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Muslim Brotherhood launches bird flu awareness campaign

Posted by vmsalama on March 8, 2006

Group mobilizes election campaign centers for a new purpose
By Vivian Salama

Daily Star Staff

March 8, 2006

CAIRO: The Muslim Brotherhood has launched an awareness campaign of its own to contain the spread of bird flu and assist Egypt’s dilapidated poultry industry. Strongly criticizing the government’s handling of the recent outbreak in Egypt, the banned but tolerated group has sought to put their recent parliamentary gains into action through financial and developmental programs relating to avian influenza.


In a statement released by the Muslim Brotherhood, the group claimed “the government’s plan to fight bird flu has been an abject failure,” adding that the nation is “about to experience a new tragedy.”

“The information [the government is] disseminating to the public is wrong,” insists Dr. Mahmoud Ezzet, a virologist heading up the Muslim Brotherhood‘s awareness campaign. “We are not in competition with the government. The Muslim Brotherhood has an abundance of qualified specialists in a number of fields from virology to agriculture and even economists.”

In mid-February, the Egyptian government first announced that between 18 and 20 birds had tested positive for the H5N1 strain of bird flu in Giza, Cairo and the Delta. Since then, Egypt has been a focus for hasty problem-solving, as it is both the most populated country in the Middle East and Africa, as well as a gateway between the two.

The virus has rapidly spread, with confirmed cases in 13 of the country’s 26 governorates. Prior to the outbreak, Egypt sourced some one million chickens per day – that’s 700,000 tons of poultry meat annually, up from 100,000 tons in 1979, according to the UN Food and Agricultural Organization. In any developing nation that bases its protein intake almost entirely on chicken, bird flu presents a domino-effect of problems that essentially cripples the economy.

“In Egypt two and a half years ago, they took active measures monitoring all the problems,” explains Dr. Talib Ali Elam, regional animal production and health officer for the UN Food and Agricultural Organization. “The virus is carried by wild birds, we agree on that. But when you deliver it to farms and you go all over the country, the bird doesn’t take it into the villages. It’s the activity of man. We have to control the movement of birds and people as well.”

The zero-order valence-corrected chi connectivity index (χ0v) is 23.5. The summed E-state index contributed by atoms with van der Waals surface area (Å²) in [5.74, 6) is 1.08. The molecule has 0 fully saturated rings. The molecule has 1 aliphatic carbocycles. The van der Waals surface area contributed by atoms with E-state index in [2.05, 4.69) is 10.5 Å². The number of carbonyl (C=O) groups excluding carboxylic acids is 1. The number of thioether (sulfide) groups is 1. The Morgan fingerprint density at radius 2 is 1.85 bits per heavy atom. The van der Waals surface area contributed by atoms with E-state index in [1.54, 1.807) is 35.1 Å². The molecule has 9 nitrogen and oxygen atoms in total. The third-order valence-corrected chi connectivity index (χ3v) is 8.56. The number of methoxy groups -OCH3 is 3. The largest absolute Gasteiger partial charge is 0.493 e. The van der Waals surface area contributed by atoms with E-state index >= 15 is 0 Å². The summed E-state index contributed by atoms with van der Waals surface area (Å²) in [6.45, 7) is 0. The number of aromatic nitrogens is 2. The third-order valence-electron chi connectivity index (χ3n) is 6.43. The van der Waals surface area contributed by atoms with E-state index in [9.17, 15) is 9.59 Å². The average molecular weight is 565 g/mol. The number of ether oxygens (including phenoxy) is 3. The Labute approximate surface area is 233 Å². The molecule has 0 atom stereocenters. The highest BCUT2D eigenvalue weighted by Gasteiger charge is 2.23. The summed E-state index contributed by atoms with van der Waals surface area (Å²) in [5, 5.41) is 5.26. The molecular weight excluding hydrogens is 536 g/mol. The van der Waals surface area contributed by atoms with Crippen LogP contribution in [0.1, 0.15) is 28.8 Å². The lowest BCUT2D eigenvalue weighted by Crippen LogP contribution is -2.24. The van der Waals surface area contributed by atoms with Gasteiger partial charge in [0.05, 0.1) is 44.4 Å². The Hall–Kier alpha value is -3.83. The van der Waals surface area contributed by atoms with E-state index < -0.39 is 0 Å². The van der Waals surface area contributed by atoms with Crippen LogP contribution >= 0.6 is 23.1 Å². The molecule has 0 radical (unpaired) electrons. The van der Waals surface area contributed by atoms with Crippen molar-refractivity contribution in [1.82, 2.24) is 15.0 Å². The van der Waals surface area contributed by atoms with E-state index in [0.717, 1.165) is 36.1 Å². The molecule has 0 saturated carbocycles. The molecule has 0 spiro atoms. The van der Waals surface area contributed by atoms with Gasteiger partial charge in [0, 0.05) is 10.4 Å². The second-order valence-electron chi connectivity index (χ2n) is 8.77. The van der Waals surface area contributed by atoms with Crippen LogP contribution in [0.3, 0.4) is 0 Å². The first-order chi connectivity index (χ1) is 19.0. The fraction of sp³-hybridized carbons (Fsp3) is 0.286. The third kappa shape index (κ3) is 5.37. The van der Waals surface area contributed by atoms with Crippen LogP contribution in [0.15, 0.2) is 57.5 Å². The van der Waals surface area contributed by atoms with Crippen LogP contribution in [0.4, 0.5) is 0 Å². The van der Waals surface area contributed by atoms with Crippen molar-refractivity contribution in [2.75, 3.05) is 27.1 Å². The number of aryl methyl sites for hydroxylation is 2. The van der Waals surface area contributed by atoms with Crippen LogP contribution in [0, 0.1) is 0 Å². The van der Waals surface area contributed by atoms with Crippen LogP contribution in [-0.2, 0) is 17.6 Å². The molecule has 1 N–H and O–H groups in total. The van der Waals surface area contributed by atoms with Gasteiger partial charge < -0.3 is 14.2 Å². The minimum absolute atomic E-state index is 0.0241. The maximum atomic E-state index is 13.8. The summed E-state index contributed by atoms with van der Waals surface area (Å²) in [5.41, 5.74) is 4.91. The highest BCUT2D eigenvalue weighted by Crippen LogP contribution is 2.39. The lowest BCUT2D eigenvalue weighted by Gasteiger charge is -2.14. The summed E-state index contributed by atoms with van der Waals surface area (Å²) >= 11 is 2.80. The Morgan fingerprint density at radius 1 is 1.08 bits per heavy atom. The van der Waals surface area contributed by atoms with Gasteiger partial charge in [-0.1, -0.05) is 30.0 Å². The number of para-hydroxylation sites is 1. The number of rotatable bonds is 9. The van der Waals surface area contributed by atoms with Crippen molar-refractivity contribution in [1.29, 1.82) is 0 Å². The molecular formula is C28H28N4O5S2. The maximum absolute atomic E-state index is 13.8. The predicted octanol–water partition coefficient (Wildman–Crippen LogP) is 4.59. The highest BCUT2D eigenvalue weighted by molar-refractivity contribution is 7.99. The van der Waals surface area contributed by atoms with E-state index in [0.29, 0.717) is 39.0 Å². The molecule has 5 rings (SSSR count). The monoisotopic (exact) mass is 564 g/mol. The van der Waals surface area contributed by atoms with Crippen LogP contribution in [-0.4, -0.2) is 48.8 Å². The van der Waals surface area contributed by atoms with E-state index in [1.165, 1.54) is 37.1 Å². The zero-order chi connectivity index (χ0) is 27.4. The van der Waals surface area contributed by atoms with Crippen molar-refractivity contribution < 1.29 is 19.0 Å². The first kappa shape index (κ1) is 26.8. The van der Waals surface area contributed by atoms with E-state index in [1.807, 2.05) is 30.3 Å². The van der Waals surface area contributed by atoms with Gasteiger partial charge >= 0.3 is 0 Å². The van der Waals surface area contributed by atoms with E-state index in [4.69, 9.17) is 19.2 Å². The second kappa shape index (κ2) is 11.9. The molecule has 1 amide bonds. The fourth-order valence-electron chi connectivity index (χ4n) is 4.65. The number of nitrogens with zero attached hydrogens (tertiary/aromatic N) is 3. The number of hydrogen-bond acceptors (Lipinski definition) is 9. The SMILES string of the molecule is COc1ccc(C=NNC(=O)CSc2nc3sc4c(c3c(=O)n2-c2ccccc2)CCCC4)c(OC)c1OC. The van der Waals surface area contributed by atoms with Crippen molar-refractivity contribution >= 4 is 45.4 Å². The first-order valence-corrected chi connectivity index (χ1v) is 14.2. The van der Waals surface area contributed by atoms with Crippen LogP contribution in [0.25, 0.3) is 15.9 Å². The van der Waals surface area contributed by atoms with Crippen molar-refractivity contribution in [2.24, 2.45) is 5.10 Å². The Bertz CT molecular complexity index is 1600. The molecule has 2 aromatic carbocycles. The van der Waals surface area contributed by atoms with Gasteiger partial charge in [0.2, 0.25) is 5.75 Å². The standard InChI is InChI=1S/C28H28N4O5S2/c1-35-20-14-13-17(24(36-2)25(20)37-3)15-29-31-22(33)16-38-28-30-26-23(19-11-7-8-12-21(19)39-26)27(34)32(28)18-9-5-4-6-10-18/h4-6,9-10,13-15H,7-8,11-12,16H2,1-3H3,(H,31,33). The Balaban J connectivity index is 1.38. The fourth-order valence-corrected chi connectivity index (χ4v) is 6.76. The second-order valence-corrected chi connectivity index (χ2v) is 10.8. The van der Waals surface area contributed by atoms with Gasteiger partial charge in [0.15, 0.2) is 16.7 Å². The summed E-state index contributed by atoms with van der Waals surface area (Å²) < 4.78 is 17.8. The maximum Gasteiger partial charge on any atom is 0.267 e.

The Muslim Brotherhood insists that it is through educational programs at a local level, and not via press conferences and news bulletins, that crisis can be averted. “There are places in Egypt that already have an epidemic,” says Ezzet.  “In southern Giza, and in Qalyoubeyah, the virus is spreading mechanically, not through the air. You step on an infected dead bird or on its feces and you transfer it from one place to another. The same thing can happen with the tire of a car.”

Comparing their bird flu campaign with the aggressive parliamentary election campaign that earned them a record 88 seats last December, the Muslim Brotherhood has mobilized its offices in all 26 governments in an effort to abate false rumors that have spread across Egypt like a wildfire these past few weeks. 

One in particlular claimed that the country’s drinking water had been contaminated by infected birds discarded in the Nile. Members of the Muslim Brotherhood have held awareness lectures, distributed millions of pamphlets and visited homes to help Egyptians accurately understand avian influenza. While the group is not providing financial assistance to the poultry industry, which has suffered massive losses since the announcement of the outbreak, Ezzet says it is encouraging the local communities to rally behind chicken farmers and poultry shops.

“This is the beauty of the Arab people – if someone falls into problems, we try to help them,” he insists.  “We are telling people to buy from the farmers. We are explaining to them the proper way to cook chicken to avoid any illnesses – not just bird flu.”

Meanwhile, the United Nations is warning that bird flu has the potential to devastate Egypt’s economy. Worth some LE 17 billion ($3 million) in investments, Egypt’s poultry industry supports an estimated three million people. Since the outbreak was first announced, the price of fish has risen 40 percent, though fish shops report the demand is far greater.

“In this part of the world, you import a lot of livestock,” Elam says. “West Nile Virus, Foot and Mouth Disease, bird flu … we call these Transboundary Animal Diseases (TAD). We have a lot of TAD here. When you move anything around, it’s a recipe for disaster.”

Says Ezzet, the time for action is now.  “The government waited until after there was a crisis to tell the people how to properly respond to this situation.  Any action they are taking now is to cover up for their improper handling of the situation when it happened.”  He adds:  “We love our country. The only thing we are trying to do is bring good health and well being to ourselves and our country because this is a very dangerous situation that has the potential to grow to catastrophic levels.”


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